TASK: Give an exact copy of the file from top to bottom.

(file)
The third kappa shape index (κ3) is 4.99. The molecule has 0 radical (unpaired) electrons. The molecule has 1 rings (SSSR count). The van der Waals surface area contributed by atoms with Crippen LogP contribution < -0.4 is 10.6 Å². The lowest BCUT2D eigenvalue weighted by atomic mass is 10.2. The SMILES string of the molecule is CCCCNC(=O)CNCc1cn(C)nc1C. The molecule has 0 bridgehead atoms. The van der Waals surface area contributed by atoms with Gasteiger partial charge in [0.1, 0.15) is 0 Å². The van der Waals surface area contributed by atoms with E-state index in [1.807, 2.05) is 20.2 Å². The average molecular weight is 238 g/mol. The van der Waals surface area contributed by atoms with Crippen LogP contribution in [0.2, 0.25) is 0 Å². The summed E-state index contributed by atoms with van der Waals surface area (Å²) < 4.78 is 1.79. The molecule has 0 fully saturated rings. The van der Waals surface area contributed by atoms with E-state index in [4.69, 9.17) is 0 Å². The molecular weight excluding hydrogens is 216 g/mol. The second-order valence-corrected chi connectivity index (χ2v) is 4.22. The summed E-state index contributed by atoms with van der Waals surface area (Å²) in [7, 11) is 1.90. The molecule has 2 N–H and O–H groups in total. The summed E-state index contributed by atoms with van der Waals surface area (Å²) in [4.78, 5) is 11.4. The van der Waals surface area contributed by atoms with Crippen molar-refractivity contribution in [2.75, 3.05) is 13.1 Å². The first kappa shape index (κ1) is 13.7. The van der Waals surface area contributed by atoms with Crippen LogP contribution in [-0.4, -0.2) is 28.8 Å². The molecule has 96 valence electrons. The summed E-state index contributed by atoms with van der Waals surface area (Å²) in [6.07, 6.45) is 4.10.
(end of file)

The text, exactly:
The third kappa shape index (κ3) is 4.99. The molecule has 0 radical (unpaired) electrons. The molecule has 1 rings (SSSR count). The van der Waals surface area contributed by atoms with Crippen LogP contribution < -0.4 is 10.6 Å². The lowest BCUT2D eigenvalue weighted by atomic mass is 10.2. The SMILES string of the molecule is CCCCNC(=O)CNCc1cn(C)nc1C. The molecule has 0 bridgehead atoms. The van der Waals surface area contributed by atoms with Gasteiger partial charge in [0.1, 0.15) is 0 Å². The van der Waals surface area contributed by atoms with E-state index in [1.807, 2.05) is 20.2 Å². The average molecular weight is 238 g/mol. The van der Waals surface area contributed by atoms with Crippen LogP contribution in [0.2, 0.25) is 0 Å². The summed E-state index contributed by atoms with van der Waals surface area (Å²) < 4.78 is 1.79. The molecule has 0 fully saturated rings. The van der Waals surface area contributed by atoms with E-state index in [4.69, 9.17) is 0 Å². The molecular weight excluding hydrogens is 216 g/mol. The second-order valence-corrected chi connectivity index (χ2v) is 4.22. The summed E-state index contributed by atoms with van der Waals surface area (Å²) in [7, 11) is 1.90. The molecule has 2 N–H and O–H groups in total. The summed E-state index contributed by atoms with van der Waals surface area (Å²) in [4.78, 5) is 11.4. The van der Waals surface area contributed by atoms with Crippen molar-refractivity contribution in [2.75, 3.05) is 13.1 Å². The first kappa shape index (κ1) is 13.7. The van der Waals surface area contributed by atoms with Crippen LogP contribution in [-0.4, -0.2) is 28.8 Å². The molecule has 96 valence electrons. The summed E-state index contributed by atoms with van der Waals surface area (Å²) in [6.07, 6.45) is 4.10.